May It Displease the Court

Our late mother had a sign pinned to the broom closet reading, “When others eliminate work, they’re efficient. When I eliminate work, I’m lazy.”

So we viewed with a jaundiced eye the First Department’s recent trumpeting of its work-elimination efficiency.  “We have been as efficient as ever,” proclaimed the Presiding Judge in the NY Law Journal. Not only did the court kick off the new season “with zero pending appeals” (italics in original), last year it “disposed of” more than 4,500 appeals and 3,736 motions.

“I am happy to report,” bubbled the PJ, that “we disposed of every appeal that was perfected in 2020, notwithstanding several judicial and other staff vacancies.”

We had a firsthand view of First Department disposal strategies the other day at oral argument. The first efficiency was that the PJ no longer asks the parties how much argument time they want. Instead, he reads out the list and automatically assigns 5 minutes to appellants in civil cases and 4 minutes for criminal cases. Eyebrows were raised. 

But the real work-elimination reform was the doing away with even the pretense of reading the briefs.  Brief-reading, at least in criminal cases, has gone the way of checked luggage and dinner included with your airline ticket. 

We never thought we’d miss the ancients who assured the parties that they had at least a nodding acquaintance with the issues. Justice Ellerin (ret.) could always draw a laugh by saying, “And remember, we do know the basic principles of contracts, torts, and criminal procedure.”  

But now, thanks to judicial and other staff vacancies, the panel relies on bench memos written by the janitor. Our (masked) jaw dropped as the PJ took up one of our four precious minutes with a derisive diatribe about how our client was reliably identified after being arrested. But the issue was whether the arrest was lawful. As every first-year law student knows, the State has to prove the lawfulness of the arrest before it can use evidence obtained from the arrest – no matter how reliable. When we finally managed to get this across, three judges insisted with highly authoritative but utterly uninformed certainty that a defendant has to testify to challenge the lawfulness of his arrest. Judges who are no doubt well versed in real estate law but know less about criminal procedure than the average cop.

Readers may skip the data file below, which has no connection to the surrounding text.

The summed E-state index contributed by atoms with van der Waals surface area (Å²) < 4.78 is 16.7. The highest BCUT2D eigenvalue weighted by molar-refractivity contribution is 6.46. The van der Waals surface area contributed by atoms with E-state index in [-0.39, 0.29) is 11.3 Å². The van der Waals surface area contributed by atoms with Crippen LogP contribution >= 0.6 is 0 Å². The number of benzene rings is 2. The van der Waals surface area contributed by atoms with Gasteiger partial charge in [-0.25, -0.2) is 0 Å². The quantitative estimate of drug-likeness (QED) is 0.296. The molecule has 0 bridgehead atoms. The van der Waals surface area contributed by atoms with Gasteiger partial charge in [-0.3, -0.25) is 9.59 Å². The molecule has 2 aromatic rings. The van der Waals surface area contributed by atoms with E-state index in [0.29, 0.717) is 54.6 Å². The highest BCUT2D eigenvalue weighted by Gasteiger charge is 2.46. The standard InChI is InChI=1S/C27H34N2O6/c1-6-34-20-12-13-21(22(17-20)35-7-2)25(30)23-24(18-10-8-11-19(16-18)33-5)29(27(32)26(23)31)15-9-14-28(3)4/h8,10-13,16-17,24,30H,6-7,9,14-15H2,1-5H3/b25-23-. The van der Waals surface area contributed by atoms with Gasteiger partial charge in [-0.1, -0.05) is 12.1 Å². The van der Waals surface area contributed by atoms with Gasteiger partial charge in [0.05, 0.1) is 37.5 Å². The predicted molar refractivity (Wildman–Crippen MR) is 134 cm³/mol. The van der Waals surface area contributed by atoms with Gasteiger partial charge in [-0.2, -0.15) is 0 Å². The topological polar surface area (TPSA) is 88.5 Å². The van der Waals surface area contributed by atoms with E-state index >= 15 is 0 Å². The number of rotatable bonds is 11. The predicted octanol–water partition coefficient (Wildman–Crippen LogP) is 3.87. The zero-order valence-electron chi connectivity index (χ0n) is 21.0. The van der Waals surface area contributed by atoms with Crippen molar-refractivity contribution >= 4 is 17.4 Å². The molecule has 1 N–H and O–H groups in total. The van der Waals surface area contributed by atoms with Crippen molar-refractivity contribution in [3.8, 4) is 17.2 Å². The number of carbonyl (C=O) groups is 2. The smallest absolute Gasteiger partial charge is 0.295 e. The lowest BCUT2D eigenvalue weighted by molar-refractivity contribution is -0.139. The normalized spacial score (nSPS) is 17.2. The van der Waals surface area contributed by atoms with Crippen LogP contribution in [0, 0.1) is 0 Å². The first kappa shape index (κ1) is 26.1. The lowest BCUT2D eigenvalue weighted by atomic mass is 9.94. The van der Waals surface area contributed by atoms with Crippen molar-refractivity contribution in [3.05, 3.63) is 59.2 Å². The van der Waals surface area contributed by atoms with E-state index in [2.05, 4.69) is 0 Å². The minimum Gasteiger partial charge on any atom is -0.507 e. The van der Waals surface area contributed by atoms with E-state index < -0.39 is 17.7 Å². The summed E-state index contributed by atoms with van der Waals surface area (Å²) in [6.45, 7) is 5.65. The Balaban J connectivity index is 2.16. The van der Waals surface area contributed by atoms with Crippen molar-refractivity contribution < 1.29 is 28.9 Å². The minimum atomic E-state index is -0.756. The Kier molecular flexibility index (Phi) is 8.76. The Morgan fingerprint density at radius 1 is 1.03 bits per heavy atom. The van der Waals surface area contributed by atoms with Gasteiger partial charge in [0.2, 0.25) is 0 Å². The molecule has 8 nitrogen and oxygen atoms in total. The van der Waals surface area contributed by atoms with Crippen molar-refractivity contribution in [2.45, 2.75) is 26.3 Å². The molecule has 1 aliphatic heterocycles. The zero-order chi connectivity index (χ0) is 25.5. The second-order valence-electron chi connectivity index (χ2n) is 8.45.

Why do lawyers put up with this? Imagine a doctor who doesn’t look at the x-rays and insists there’s nothing wrong just because you’re coughing up blood. Imagine a mechanic who doesn’t look at the engine and says the plane is ready to fly. 

Hold your hat, we’re going to say something radical: every client, whether it’s Bank of America or the corner drug dealer has the right to an informed appellate panel. Not a court that “disposes of” 4,500 appeals by not reading the briefs.

And we shouldn’t be afraid to say so. When the panel has it hopelessly wrong and is more interested in shouting at you than hearing your explanation, you can use your 30 seconds of rebuttal time to politely suggest that their analysis would be assisted by a look at your reply brief (which the janitor hasn’t read).

Or you can just call them lazy.  

First Department Disposal Service

About Appellate Squawk

A satirical blog for criminal defense lawyers and their friends who won't give up without a squawk.
This entry was posted in Appellate advocacy, Criminal Defense Appeals, Judges, Law & Parody and tagged . Bookmark the permalink.

7 Responses to May It Displease the Court

  1. Lou says:

    Wonderful as usual.

    Liked by 1 person

  2. EdnaE.Schwartz says:

    Squawk- watch your back. If you keep nailing the bastards, they’re going to come for you.

    Liked by 1 person

  3. Don Rehkopf says:

    Truth!!! And it’s not just the 1AD . . . but, gawd help them, what do they do if they get an amicus curiae brief??? Or worse, amici curiae . . . .


  4. JMRJ says:

    Hadn’t visited in a while. Loved this. It’s so true. And so sad. Our profession and our courts are failing the country so badly.


  5. Pingback: May it really, really displease the court | Appellate Squawk

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